IMF censure persuades Argentine supermarkets to freeze prices
BUENOS AIRES - Agence France Presse
An employee jokes with others, not in picture, while carrying a box containing tomatoes at a grocery store in Buenos Aires, Argentina, Monday, Feb. 4, 2013. AP photoSupermarket chains in Argentina have agreed to freeze their prices for 60 days in an attempt to rein in inflation, according to officials on Feb. 4.
The move comes after the International Monetary Fund censured Argentina on Feb. 1 for failing to supply accurate economic data to measure inflation.
The agreement between the government of President Cristina Kirchner and the Association of United Supermarkets, which includes U.S.-based Wal-Mart and France’s Carrefour chain, will continue until April 1.
Official Argentine statistics have been significantly different from those private sector economists issue.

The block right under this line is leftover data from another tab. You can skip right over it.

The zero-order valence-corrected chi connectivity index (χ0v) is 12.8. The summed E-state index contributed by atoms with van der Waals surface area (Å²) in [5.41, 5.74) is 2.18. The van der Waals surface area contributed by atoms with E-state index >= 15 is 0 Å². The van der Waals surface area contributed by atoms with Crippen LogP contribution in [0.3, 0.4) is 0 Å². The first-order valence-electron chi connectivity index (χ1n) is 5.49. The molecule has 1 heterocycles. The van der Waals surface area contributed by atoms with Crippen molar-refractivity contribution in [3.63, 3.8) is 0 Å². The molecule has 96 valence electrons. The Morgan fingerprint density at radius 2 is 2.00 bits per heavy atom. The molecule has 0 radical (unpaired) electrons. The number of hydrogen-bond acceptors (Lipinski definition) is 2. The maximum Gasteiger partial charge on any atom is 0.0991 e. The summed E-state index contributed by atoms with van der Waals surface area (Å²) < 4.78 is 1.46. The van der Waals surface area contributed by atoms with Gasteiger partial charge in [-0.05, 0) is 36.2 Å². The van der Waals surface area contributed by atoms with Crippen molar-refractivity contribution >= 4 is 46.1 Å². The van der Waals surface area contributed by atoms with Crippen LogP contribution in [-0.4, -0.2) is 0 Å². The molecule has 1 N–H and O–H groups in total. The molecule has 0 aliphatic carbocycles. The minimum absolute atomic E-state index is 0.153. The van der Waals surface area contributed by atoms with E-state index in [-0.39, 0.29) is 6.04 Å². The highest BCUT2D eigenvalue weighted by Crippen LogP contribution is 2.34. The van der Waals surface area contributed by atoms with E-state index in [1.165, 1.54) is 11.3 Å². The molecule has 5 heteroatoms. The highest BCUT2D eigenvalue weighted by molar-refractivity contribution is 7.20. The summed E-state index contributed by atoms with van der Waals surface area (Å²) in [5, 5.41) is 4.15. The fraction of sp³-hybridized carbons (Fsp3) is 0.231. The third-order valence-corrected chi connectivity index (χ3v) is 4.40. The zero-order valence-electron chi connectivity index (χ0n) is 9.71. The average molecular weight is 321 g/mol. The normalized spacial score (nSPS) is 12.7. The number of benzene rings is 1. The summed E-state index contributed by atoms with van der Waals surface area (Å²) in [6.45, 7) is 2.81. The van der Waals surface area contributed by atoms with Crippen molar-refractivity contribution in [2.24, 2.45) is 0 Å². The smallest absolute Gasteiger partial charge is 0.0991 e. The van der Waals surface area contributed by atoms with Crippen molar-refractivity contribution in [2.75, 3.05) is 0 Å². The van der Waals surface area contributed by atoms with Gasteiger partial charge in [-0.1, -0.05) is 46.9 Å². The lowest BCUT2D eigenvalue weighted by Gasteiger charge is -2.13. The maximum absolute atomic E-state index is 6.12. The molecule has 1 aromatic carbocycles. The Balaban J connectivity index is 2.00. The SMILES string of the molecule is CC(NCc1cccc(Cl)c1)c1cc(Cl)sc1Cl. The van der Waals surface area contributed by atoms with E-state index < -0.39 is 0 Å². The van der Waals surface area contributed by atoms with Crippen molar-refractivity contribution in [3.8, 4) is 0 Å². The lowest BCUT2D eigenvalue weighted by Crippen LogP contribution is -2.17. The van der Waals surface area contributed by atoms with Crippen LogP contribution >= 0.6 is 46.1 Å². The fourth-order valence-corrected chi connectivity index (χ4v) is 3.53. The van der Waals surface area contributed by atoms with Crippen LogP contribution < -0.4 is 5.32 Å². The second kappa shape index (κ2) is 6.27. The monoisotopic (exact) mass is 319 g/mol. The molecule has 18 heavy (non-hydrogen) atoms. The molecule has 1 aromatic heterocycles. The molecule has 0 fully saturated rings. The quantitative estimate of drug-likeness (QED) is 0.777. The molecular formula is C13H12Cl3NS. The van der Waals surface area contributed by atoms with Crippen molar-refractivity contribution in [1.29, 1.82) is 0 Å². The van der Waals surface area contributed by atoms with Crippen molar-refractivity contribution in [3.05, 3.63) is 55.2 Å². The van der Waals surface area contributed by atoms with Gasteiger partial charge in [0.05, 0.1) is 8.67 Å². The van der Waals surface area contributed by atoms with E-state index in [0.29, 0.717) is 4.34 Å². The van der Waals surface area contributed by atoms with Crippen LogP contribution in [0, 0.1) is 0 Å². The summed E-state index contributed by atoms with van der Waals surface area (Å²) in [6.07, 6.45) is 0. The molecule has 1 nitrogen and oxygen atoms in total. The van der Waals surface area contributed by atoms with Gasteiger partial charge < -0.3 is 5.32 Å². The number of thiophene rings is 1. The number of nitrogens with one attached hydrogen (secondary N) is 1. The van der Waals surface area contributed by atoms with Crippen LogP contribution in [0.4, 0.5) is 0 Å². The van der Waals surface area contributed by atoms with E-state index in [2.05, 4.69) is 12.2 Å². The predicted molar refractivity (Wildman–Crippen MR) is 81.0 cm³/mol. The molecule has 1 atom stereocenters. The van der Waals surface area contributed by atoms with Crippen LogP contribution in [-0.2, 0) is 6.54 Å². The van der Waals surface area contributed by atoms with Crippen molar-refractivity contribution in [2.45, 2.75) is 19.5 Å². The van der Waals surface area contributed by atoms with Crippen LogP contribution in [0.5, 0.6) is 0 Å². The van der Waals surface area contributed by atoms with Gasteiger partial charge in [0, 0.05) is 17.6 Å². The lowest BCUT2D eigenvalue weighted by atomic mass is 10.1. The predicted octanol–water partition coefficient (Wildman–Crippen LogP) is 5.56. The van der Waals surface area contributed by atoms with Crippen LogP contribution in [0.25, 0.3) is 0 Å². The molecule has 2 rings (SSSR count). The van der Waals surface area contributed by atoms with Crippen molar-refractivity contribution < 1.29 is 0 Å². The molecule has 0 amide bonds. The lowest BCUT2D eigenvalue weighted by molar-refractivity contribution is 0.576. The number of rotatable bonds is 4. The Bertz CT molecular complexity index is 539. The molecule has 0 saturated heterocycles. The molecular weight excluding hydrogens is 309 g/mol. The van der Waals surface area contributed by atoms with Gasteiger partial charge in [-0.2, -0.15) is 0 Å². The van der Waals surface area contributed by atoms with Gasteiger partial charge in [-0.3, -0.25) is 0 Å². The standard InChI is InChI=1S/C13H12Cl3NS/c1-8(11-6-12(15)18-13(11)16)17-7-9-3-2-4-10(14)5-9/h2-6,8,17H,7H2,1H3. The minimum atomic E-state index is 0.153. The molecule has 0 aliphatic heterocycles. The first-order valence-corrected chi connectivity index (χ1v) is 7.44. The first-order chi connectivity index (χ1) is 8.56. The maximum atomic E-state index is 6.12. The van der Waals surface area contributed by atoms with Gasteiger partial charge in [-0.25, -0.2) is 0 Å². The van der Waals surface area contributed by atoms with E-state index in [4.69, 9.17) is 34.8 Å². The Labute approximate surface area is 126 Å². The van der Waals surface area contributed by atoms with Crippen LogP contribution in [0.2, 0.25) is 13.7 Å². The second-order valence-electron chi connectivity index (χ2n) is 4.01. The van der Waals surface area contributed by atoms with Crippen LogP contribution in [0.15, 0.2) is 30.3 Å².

Last month the government claimed 2012 inflation was 10.8 percent, while a group of private economists who collate data put the rate at 25.6 percent.
Buenos Aires benefits from understating the data, as a large part of its sovereign debt is indexed to inflation.
Consumers have been complaining about the constant rise in the price of food staples.
Economy Minister Hernan Lorenzino said Feb. 2 that Argentina would start using “a new consumer price index to replace the current measure that has supposedly caused so many problems for the IMF,” to start in the last quarter of 2013.